The two aspects left in the middle are the fans, who want to see the team play in October with Harvey throwing for them, and Harvey, who wants to pitch in October, although he hasn’t commented on his innings limit.

The problem here is that Harvey is in between a rock and a hard place. As the Dark Knight of Gotham, he has quickly ascended to being the face of the franchise, and seems very primed to take over that position, barring he doesn’t leave in free agency, which many Mets fans have believed considering his admission to being a Yankees fan. Harvey is running a tightrope. He could choose to listen to his doctors and his agent and not be available for the playoffs, or he could choose to fight through and play for his team, and his fans.

The consequences for each option are as follows: If he chooses to shut himself down for the sake of future seasons and money, he comes off as selfish and the Mets lose a key arm in the playoff race, meaning they would have to rely on someone like Bartolo Colon or Logan Verrett to compensate for Harvey’s loss. The sports pages will have a field day, and the fanbase will never forgive him, and given how badly they have treated him because of his Yankee roots, it would seem all too certain that he would bolt for the greener pastures of New York.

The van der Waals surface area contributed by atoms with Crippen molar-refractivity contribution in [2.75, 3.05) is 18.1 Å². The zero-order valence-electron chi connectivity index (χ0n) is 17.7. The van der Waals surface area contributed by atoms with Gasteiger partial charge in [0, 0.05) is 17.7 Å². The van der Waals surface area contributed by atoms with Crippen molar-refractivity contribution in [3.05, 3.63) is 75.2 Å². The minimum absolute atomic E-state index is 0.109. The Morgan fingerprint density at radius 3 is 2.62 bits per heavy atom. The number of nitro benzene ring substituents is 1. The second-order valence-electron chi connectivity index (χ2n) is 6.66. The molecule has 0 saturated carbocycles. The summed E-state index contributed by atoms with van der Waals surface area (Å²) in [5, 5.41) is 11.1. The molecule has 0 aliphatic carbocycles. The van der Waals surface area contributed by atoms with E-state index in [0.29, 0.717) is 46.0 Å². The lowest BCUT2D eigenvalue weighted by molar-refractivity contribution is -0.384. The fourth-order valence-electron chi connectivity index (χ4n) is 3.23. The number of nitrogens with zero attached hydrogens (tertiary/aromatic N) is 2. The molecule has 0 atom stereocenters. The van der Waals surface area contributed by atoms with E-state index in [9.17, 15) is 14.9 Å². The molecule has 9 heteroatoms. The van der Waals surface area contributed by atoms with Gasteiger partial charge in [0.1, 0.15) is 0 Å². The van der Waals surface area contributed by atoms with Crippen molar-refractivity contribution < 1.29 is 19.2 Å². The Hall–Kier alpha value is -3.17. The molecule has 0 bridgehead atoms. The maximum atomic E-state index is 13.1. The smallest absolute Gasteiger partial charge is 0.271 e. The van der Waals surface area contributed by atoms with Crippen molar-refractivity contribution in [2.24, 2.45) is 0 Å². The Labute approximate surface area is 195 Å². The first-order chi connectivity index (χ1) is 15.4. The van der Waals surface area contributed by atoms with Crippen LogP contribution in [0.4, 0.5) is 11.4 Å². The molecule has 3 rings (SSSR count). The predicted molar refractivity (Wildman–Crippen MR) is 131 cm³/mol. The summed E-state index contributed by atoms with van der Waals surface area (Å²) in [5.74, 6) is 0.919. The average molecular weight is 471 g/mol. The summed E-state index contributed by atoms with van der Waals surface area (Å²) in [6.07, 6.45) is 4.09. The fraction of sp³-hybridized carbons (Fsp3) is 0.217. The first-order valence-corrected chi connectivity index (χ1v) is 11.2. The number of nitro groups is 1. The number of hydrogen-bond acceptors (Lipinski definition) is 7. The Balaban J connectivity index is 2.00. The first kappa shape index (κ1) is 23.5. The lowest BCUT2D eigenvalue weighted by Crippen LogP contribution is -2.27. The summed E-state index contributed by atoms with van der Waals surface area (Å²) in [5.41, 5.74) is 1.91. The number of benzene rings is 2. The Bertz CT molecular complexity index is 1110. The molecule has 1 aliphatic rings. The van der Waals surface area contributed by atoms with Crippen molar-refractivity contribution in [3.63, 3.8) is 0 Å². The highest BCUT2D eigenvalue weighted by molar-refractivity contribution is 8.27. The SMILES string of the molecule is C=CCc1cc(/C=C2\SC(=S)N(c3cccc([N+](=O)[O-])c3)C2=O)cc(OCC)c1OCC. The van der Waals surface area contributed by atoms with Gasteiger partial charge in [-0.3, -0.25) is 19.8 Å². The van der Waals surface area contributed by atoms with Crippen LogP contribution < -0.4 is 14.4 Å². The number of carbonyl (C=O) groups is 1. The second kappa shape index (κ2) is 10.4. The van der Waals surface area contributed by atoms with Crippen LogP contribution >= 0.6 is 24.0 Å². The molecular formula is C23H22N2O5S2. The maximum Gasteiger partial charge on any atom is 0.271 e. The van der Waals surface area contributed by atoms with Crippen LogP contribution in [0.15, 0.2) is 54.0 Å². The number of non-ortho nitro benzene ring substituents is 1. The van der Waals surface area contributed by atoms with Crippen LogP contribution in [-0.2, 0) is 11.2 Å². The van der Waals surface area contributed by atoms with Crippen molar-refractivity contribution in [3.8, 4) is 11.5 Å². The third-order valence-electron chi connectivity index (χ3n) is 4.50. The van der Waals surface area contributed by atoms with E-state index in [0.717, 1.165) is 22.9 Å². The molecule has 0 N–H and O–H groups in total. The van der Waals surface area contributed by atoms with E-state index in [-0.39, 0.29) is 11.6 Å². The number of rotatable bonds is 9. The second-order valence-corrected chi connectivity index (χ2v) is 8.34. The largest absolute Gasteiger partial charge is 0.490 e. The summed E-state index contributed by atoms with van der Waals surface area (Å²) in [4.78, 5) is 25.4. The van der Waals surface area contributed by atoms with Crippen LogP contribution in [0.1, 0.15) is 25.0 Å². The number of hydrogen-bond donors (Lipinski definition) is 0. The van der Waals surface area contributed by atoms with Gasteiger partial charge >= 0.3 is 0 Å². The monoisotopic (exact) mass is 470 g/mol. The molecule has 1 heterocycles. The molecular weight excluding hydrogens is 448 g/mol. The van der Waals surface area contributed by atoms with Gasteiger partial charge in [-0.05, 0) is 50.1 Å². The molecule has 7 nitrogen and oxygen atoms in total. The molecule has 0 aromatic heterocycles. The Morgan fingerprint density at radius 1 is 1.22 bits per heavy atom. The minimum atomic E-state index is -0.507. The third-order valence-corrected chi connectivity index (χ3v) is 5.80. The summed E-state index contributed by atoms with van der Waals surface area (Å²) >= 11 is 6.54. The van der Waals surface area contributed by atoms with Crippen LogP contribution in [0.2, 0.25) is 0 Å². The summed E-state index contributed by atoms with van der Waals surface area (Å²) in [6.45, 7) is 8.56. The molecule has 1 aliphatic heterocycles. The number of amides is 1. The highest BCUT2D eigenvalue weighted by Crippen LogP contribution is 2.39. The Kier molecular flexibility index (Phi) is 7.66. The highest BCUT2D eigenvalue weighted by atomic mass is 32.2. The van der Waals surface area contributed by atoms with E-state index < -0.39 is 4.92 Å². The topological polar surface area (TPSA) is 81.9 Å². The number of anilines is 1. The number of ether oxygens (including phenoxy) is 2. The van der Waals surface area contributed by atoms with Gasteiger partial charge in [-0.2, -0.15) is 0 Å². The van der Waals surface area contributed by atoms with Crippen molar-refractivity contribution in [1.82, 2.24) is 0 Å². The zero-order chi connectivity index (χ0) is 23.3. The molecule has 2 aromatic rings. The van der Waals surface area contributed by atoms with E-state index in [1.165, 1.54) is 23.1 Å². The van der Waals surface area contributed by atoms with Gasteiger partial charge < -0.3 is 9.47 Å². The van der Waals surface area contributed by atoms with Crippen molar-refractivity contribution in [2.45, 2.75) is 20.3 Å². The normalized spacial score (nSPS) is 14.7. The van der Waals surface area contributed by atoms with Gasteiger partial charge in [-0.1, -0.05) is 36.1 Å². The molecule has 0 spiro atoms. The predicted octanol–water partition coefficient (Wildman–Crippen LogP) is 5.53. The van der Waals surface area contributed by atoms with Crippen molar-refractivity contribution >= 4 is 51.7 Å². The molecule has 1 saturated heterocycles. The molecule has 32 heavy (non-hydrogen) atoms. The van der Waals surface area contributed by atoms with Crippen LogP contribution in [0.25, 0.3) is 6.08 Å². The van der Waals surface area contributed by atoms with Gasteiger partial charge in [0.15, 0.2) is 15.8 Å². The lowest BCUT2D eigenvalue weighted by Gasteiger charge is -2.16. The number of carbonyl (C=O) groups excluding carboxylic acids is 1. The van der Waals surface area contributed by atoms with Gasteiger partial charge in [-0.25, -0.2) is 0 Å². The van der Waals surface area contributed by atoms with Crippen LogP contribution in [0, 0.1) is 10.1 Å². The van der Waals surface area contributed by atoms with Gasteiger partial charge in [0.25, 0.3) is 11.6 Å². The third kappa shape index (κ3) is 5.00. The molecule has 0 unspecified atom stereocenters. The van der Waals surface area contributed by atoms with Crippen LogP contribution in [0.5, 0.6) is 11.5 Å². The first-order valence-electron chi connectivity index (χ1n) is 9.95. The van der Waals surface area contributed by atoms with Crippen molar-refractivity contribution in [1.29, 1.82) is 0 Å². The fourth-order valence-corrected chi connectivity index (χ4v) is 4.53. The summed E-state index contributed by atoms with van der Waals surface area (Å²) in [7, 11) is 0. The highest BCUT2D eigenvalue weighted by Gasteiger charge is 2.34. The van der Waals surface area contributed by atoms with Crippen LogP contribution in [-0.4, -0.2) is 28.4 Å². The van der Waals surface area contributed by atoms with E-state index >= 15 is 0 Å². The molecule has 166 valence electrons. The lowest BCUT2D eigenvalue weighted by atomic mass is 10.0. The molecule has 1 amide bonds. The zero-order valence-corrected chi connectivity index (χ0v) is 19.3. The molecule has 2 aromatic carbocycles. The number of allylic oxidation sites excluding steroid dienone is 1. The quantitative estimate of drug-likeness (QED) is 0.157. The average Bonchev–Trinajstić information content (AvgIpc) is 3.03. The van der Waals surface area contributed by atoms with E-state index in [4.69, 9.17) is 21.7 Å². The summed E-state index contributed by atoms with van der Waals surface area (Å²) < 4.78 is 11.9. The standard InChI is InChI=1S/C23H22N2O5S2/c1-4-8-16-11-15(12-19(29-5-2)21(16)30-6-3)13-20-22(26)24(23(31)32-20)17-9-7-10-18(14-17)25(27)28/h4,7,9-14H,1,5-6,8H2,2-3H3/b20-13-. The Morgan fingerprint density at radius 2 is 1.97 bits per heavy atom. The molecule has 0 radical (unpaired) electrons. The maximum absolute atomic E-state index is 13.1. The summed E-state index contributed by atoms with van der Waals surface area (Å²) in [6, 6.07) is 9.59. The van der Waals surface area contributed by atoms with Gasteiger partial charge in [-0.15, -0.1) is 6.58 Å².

The more likely route, the one where he does end up pitching for the Mets in both the regular season and October, assuming the Mets get that far, leads to him pushing his arm too far and risking reinjuring it. It also means that he gets on both Boras and his doctor’s bad side, unless Boras files a grievance to the MLBPA for the Mets mismanaging Harvey. Still Harvey keeps his reputation of being a guy who wants to win, and the fanbase could give him a break for once, instead of constantly deriding him and telling him to be a Yankee.

Again, this choice belongs to Harvey, and if he’s smart, he will try and figure out the best way to help himself and the team. Even though he doesn’t like it, he will miss a start so the Mets can extend him for the race.

All that leaves is what to do afterwards.